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Old 02-13-2012, 02:44 PM   #11
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I flip mine just once.
My wife likes her steak cooked well so I flip it as many times til it's done and destroyed.
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Old 02-13-2012, 03:24 PM   #12
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I only flip my steak once because if a side sees the heat again it is overcooked. I almost have the bounce-flip perfected.

This is where you toss it on the grill in such a way it hits, bounces and flips over to the other side. If you are really good you can get a second bounce straight onto the plate.
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Old 02-13-2012, 03:59 PM   #13
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Quote:
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I only flip my steak once because if a side sees the heat again it is overcooked. I almost have the bounce-flip perfected.

This is where you toss it on the grill in such a way it hits, bounces and flips over to the other side. If you are really good you can get a second bounce straight onto the plate.
Sure you actually have to fire the grill for your steak? My father and oldest brother used to eat raw ground round sandwiches. Just couldn't bring myself to try it.

One flip for me, but don't forget the 1/4 turn for the grill marks!

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Old 02-13-2012, 05:39 PM   #14
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I too adhere to the "turn once" principle, irrespective whether grill or pan. Additionally, I suggest you should turn to the second side a bit before the steak is half cooked, because the first side will continue to cook even when it's facing up, due to latent heat. I believe the pink in the middle will be better centered if you follow this advice.

In a pan I sometimes have to jiggle the meat a bit to keep it from sticking in my iron pan, but only enough to break loose the adherence.

I like grilled steaks to have crosshatching. Unlike Steve I prefer both sides to have grill marks. I'm sure it's reasonable that you're not going to see the under side of the steak (much) on your plate as you eat it, but I still want the marks there. Maybe it's just my personal quirk. I cook the first side about half way through that side's cooking time, rotate 90 degrees and complete the first side, then flip and repeat, turning 90 degrees at the mid point.

Sometimes I intentionally make the angle other than 90 degrees. Sometimes I just do it without the crosshatching at all. But I never flip a steak and then go back to the side already cooked. I think that toughens the steak.
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Old 02-13-2012, 06:26 PM   #15
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I also go for cross-hatching on both sides.

Those grill marks add flavor. Think about it. Grill marks are sear marks. If you were pan searing, the entire surface would be covered with that searing. Sort of grill marks with all the in between parts grill marked as well.
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Old 02-13-2012, 06:51 PM   #16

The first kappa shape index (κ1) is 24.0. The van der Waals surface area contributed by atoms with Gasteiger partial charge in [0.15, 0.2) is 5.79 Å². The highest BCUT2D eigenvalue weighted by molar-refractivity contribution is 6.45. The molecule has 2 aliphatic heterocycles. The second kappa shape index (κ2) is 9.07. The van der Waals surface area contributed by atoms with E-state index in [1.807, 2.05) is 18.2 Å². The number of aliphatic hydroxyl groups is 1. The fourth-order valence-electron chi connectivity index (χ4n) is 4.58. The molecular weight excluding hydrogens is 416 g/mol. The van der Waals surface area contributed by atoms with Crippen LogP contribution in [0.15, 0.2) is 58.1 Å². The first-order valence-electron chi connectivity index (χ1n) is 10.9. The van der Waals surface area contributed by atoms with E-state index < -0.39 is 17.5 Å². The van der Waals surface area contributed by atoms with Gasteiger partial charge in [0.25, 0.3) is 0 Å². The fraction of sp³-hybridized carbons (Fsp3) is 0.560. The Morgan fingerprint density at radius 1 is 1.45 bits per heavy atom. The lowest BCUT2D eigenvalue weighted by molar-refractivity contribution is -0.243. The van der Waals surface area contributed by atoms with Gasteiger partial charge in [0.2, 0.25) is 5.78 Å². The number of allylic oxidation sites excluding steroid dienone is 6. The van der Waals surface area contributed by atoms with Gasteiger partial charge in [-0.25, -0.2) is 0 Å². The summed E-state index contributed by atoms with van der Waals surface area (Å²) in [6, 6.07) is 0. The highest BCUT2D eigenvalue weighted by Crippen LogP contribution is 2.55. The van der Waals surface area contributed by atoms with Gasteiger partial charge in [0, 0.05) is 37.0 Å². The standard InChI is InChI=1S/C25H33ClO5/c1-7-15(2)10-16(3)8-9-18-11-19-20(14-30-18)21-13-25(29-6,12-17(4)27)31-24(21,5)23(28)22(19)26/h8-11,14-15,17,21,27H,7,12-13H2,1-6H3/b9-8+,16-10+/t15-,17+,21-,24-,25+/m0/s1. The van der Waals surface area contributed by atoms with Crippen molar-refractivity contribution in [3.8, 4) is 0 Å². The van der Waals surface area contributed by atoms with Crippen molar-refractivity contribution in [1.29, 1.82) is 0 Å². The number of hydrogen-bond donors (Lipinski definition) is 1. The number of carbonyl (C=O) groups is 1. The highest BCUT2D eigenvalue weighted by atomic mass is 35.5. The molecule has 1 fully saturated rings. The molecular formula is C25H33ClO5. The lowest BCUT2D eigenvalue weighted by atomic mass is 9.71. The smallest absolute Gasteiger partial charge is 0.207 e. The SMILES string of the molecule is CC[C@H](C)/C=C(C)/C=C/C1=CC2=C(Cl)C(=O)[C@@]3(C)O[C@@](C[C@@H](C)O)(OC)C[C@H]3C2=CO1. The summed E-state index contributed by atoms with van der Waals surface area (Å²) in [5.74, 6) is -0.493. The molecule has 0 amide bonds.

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That's a good point Andy, that the browning marks are flavor: Maillard reaction. The part of the steak that doesn't get scorched doesn't get it. An assumption here is that the increased total length of grill marks exceeds the browning to greater depth by not crosshatching. I have no idea if that is correct but I believe there can be no doubt that the browning marks are more than cosmetic in grilled steaks. That might be why I often pan sear steaks despite the fact that I enjoy grilling.
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Old 02-13-2012, 06:56 PM   #17
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In a pan I sometimes have to jiggle the meat a bit to keep it from sticking in my iron pan

You're trying to turn it too soon, Greg. Or else the pan wasn't hot enough to begin with.

When searing meat, the pan should be screaming before you put the meat in. Soon as it's ready it will self-release.
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Old 02-13-2012, 07:08 PM   #18
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No HF, I wasn't turning my steak. I was jiggling it, prying it up from the pan, just to prevent it from sticking to my cast iron skillet. I'm sure it was hot enough and maybe it was even too hot.

Maybe I'll try your advice some time and just leave it there, sticking and all. I'll be pretty disappointed if it won't come unstuck.
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Old 02-13-2012, 07:58 PM   #19
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No HF, I wasn't turning my steak. I was jiggling it, prying it up from the pan, just to prevent it from sticking to my cast iron skillet. I'm sure it was hot enough and maybe it was even too hot.

Maybe I'll try your advice some time and just leave it there, sticking and all. I'll be pretty disappointed if it won't come unstuck.

HF has the process right. Proteins will initially stick to the pan then release when a crust has formed.
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Old 02-13-2012, 08:26 PM   #20
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Flip once...definitely once.

GG - it should come unstuck with out a problem. I was skeptical at one time too but if you have patience it will let you know when it is time to turn.
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